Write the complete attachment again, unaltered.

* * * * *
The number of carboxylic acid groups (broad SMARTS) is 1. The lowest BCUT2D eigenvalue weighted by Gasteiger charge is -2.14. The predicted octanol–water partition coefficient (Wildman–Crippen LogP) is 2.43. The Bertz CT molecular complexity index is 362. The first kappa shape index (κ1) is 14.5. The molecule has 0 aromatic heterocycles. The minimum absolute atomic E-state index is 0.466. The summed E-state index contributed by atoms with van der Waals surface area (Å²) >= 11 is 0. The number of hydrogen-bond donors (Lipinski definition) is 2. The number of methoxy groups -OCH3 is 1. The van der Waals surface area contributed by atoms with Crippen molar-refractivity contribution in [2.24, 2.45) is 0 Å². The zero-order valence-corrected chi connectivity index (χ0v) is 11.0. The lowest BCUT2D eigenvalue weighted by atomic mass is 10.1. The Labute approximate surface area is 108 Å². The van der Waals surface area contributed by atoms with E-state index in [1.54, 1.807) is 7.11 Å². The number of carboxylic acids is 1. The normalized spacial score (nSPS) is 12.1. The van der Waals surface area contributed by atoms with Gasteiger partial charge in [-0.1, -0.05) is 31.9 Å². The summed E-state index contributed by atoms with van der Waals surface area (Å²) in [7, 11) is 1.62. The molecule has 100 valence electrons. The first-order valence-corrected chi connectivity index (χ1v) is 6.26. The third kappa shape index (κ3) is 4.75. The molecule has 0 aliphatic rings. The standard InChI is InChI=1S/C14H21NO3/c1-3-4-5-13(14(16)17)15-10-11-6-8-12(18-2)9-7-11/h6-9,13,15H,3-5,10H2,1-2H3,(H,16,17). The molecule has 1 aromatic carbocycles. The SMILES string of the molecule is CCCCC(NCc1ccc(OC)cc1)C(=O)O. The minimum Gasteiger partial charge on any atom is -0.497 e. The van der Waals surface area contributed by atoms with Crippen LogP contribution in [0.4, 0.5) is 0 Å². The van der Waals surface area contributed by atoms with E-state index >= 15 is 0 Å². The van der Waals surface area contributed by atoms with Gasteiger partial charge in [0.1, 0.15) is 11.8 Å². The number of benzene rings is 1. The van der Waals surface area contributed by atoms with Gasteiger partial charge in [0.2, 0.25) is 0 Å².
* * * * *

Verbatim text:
The number of carboxylic acid groups (broad SMARTS) is 1. The lowest BCUT2D eigenvalue weighted by Gasteiger charge is -2.14. The predicted octanol–water partition coefficient (Wildman–Crippen LogP) is 2.43. The Bertz CT molecular complexity index is 362. The first kappa shape index (κ1) is 14.5. The molecule has 0 aromatic heterocycles. The minimum absolute atomic E-state index is 0.466. The summed E-state index contributed by atoms with van der Waals surface area (Å²) >= 11 is 0. The number of hydrogen-bond donors (Lipinski definition) is 2. The number of methoxy groups -OCH3 is 1. The van der Waals surface area contributed by atoms with Crippen molar-refractivity contribution in [2.24, 2.45) is 0 Å². The zero-order valence-corrected chi connectivity index (χ0v) is 11.0. The lowest BCUT2D eigenvalue weighted by atomic mass is 10.1. The Labute approximate surface area is 108 Å². The van der Waals surface area contributed by atoms with E-state index in [1.54, 1.807) is 7.11 Å². The number of carboxylic acids is 1. The normalized spacial score (nSPS) is 12.1. The van der Waals surface area contributed by atoms with Gasteiger partial charge in [-0.1, -0.05) is 31.9 Å². The summed E-state index contributed by atoms with van der Waals surface area (Å²) in [7, 11) is 1.62. The molecule has 100 valence electrons. The first-order valence-corrected chi connectivity index (χ1v) is 6.26. The third kappa shape index (κ3) is 4.75. The molecule has 0 aliphatic rings. The standard InChI is InChI=1S/C14H21NO3/c1-3-4-5-13(14(16)17)15-10-11-6-8-12(18-2)9-7-11/h6-9,13,15H,3-5,10H2,1-2H3,(H,16,17). The molecule has 1 aromatic carbocycles. The SMILES string of the molecule is CCCCC(NCc1ccc(OC)cc1)C(=O)O. The minimum Gasteiger partial charge on any atom is -0.497 e. The van der Waals surface area contributed by atoms with Crippen LogP contribution in [0.4, 0.5) is 0 Å². The van der Waals surface area contributed by atoms with E-state index >= 15 is 0 Å². The van der Waals surface area contributed by atoms with Gasteiger partial charge in [0.1, 0.15) is 11.8 Å². The number of benzene rings is 1. The van der Waals surface area contributed by atoms with Gasteiger partial charge in [0.2, 0.25) is 0 Å².